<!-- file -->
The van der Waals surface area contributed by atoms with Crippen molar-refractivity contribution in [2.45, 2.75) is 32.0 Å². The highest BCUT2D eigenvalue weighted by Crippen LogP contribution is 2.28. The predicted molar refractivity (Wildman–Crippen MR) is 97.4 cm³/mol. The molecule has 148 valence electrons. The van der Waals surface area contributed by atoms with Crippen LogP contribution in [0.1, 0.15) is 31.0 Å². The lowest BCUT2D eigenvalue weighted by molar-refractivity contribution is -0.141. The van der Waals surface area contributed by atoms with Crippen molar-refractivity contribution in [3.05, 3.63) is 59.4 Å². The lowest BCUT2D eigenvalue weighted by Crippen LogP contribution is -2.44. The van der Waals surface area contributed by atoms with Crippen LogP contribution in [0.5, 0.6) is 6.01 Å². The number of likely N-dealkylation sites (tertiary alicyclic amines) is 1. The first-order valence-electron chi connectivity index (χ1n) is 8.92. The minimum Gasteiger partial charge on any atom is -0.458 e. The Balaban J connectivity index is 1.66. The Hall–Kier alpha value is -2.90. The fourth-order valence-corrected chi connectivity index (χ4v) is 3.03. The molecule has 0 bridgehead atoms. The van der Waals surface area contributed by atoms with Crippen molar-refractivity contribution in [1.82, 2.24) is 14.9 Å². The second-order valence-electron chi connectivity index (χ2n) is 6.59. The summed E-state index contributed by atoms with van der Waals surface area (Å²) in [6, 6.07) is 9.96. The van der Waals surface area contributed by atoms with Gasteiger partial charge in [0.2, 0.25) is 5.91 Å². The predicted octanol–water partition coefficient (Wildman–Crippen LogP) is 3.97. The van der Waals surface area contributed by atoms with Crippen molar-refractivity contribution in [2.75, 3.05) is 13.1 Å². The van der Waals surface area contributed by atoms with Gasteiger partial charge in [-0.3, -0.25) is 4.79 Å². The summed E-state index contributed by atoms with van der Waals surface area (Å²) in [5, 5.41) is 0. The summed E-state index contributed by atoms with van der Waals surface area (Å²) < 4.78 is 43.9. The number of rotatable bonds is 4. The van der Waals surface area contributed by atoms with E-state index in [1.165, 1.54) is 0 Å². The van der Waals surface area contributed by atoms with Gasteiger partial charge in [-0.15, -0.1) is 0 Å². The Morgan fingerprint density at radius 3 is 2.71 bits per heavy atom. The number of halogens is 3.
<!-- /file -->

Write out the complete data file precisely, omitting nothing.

The van der Waals surface area contributed by atoms with Crippen molar-refractivity contribution in [2.45, 2.75) is 32.0 Å². The highest BCUT2D eigenvalue weighted by Crippen LogP contribution is 2.28. The predicted molar refractivity (Wildman–Crippen MR) is 97.4 cm³/mol. The molecule has 148 valence electrons. The van der Waals surface area contributed by atoms with Crippen LogP contribution in [0.1, 0.15) is 31.0 Å². The lowest BCUT2D eigenvalue weighted by molar-refractivity contribution is -0.141. The van der Waals surface area contributed by atoms with Crippen molar-refractivity contribution in [3.05, 3.63) is 59.4 Å². The lowest BCUT2D eigenvalue weighted by Crippen LogP contribution is -2.44. The van der Waals surface area contributed by atoms with Crippen LogP contribution in [0.5, 0.6) is 6.01 Å². The number of likely N-dealkylation sites (tertiary alicyclic amines) is 1. The first-order valence-electron chi connectivity index (χ1n) is 8.92. The minimum Gasteiger partial charge on any atom is -0.458 e. The Balaban J connectivity index is 1.66. The Hall–Kier alpha value is -2.90. The fourth-order valence-corrected chi connectivity index (χ4v) is 3.03. The molecule has 0 bridgehead atoms. The van der Waals surface area contributed by atoms with Crippen molar-refractivity contribution in [1.82, 2.24) is 14.9 Å². The second-order valence-electron chi connectivity index (χ2n) is 6.59. The summed E-state index contributed by atoms with van der Waals surface area (Å²) in [6, 6.07) is 9.96. The van der Waals surface area contributed by atoms with Gasteiger partial charge in [0.2, 0.25) is 5.91 Å². The predicted octanol–water partition coefficient (Wildman–Crippen LogP) is 3.97. The van der Waals surface area contributed by atoms with Crippen molar-refractivity contribution in [2.75, 3.05) is 13.1 Å². The van der Waals surface area contributed by atoms with Gasteiger partial charge in [-0.3, -0.25) is 4.79 Å². The summed E-state index contributed by atoms with van der Waals surface area (Å²) in [5, 5.41) is 0. The summed E-state index contributed by atoms with van der Waals surface area (Å²) < 4.78 is 43.9. The number of rotatable bonds is 4. The van der Waals surface area contributed by atoms with E-state index in [1.165, 1.54) is 0 Å². The van der Waals surface area contributed by atoms with Gasteiger partial charge in [-0.15, -0.1) is 0 Å². The Morgan fingerprint density at radius 3 is 2.71 bits per heavy atom. The number of halogens is 3.